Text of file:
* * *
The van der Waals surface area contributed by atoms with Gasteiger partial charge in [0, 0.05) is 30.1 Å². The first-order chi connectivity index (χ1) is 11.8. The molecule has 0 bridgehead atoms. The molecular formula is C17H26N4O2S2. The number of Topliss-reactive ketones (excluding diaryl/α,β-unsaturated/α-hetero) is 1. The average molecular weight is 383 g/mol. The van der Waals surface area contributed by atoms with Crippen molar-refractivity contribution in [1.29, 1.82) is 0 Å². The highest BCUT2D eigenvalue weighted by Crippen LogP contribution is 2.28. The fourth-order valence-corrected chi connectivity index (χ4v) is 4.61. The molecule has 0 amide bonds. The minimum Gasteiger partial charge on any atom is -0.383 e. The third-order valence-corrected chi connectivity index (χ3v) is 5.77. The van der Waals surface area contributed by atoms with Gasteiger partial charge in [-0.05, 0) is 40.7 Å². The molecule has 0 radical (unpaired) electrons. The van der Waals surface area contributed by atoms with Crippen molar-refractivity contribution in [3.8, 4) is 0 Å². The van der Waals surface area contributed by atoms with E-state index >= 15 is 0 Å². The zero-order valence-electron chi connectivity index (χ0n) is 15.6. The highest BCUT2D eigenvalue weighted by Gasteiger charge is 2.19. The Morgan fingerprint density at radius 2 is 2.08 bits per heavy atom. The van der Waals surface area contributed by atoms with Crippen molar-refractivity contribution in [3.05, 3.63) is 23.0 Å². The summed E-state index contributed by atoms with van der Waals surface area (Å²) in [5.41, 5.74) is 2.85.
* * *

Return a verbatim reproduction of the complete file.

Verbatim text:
The van der Waals surface area contributed by atoms with Gasteiger partial charge in [0, 0.05) is 30.1 Å². The first-order chi connectivity index (χ1) is 11.8. The molecule has 0 bridgehead atoms. The molecular formula is C17H26N4O2S2. The number of Topliss-reactive ketones (excluding diaryl/α,β-unsaturated/α-hetero) is 1. The average molecular weight is 383 g/mol. The van der Waals surface area contributed by atoms with Crippen molar-refractivity contribution in [1.29, 1.82) is 0 Å². The highest BCUT2D eigenvalue weighted by Crippen LogP contribution is 2.28. The fourth-order valence-corrected chi connectivity index (χ4v) is 4.61. The molecule has 0 amide bonds. The minimum Gasteiger partial charge on any atom is -0.383 e. The third-order valence-corrected chi connectivity index (χ3v) is 5.77. The van der Waals surface area contributed by atoms with Gasteiger partial charge in [-0.05, 0) is 40.7 Å². The molecule has 0 radical (unpaired) electrons. The van der Waals surface area contributed by atoms with Crippen molar-refractivity contribution in [3.8, 4) is 0 Å². The van der Waals surface area contributed by atoms with E-state index >= 15 is 0 Å². The zero-order valence-electron chi connectivity index (χ0n) is 15.6. The highest BCUT2D eigenvalue weighted by Gasteiger charge is 2.19. The Morgan fingerprint density at radius 2 is 2.08 bits per heavy atom. The van der Waals surface area contributed by atoms with Crippen molar-refractivity contribution in [3.05, 3.63) is 23.0 Å². The summed E-state index contributed by atoms with van der Waals surface area (Å²) in [5.41, 5.74) is 2.85.